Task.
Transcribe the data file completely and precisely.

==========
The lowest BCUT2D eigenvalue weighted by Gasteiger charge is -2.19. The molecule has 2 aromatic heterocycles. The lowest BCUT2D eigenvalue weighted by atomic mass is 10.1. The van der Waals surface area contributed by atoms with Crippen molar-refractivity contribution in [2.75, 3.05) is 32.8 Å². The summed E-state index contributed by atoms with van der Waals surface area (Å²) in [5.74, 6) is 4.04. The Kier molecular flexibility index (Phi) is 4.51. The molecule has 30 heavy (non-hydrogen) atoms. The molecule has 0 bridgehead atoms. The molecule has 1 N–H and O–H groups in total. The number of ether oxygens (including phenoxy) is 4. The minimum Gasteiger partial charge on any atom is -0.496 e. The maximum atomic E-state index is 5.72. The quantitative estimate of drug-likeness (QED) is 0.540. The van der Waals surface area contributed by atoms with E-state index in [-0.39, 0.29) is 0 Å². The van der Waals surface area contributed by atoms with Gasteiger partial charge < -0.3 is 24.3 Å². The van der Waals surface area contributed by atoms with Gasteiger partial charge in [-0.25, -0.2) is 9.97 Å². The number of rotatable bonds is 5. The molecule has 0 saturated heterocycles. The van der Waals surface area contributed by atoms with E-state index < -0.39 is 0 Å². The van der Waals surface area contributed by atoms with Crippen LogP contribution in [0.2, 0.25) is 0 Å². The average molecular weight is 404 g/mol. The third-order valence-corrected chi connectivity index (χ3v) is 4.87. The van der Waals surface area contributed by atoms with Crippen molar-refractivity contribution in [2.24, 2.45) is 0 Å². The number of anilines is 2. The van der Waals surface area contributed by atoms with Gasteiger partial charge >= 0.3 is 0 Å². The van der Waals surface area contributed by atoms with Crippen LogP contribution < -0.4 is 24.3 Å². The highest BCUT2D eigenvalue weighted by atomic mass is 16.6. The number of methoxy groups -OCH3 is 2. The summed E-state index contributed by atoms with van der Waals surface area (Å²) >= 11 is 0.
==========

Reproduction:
The lowest BCUT2D eigenvalue weighted by Gasteiger charge is -2.19. The molecule has 2 aromatic heterocycles. The lowest BCUT2D eigenvalue weighted by atomic mass is 10.1. The van der Waals surface area contributed by atoms with Crippen molar-refractivity contribution in [2.75, 3.05) is 32.8 Å². The summed E-state index contributed by atoms with van der Waals surface area (Å²) in [5.74, 6) is 4.04. The Kier molecular flexibility index (Phi) is 4.51. The molecule has 30 heavy (non-hydrogen) atoms. The molecule has 0 bridgehead atoms. The molecule has 1 N–H and O–H groups in total. The number of ether oxygens (including phenoxy) is 4. The minimum Gasteiger partial charge on any atom is -0.496 e. The maximum atomic E-state index is 5.72. The quantitative estimate of drug-likeness (QED) is 0.540. The van der Waals surface area contributed by atoms with E-state index in [-0.39, 0.29) is 0 Å². The van der Waals surface area contributed by atoms with Gasteiger partial charge < -0.3 is 24.3 Å². The van der Waals surface area contributed by atoms with Gasteiger partial charge in [-0.25, -0.2) is 9.97 Å². The number of rotatable bonds is 5. The molecule has 0 saturated heterocycles. The van der Waals surface area contributed by atoms with E-state index < -0.39 is 0 Å². The van der Waals surface area contributed by atoms with Crippen LogP contribution in [0.2, 0.25) is 0 Å². The average molecular weight is 404 g/mol. The third-order valence-corrected chi connectivity index (χ3v) is 4.87. The van der Waals surface area contributed by atoms with Crippen molar-refractivity contribution in [2.24, 2.45) is 0 Å². The number of anilines is 2. The van der Waals surface area contributed by atoms with Gasteiger partial charge >= 0.3 is 0 Å². The van der Waals surface area contributed by atoms with Crippen LogP contribution < -0.4 is 24.3 Å². The highest BCUT2D eigenvalue weighted by atomic mass is 16.6. The number of methoxy groups -OCH3 is 2. The summed E-state index contributed by atoms with van der Waals surface area (Å²) >= 11 is 0.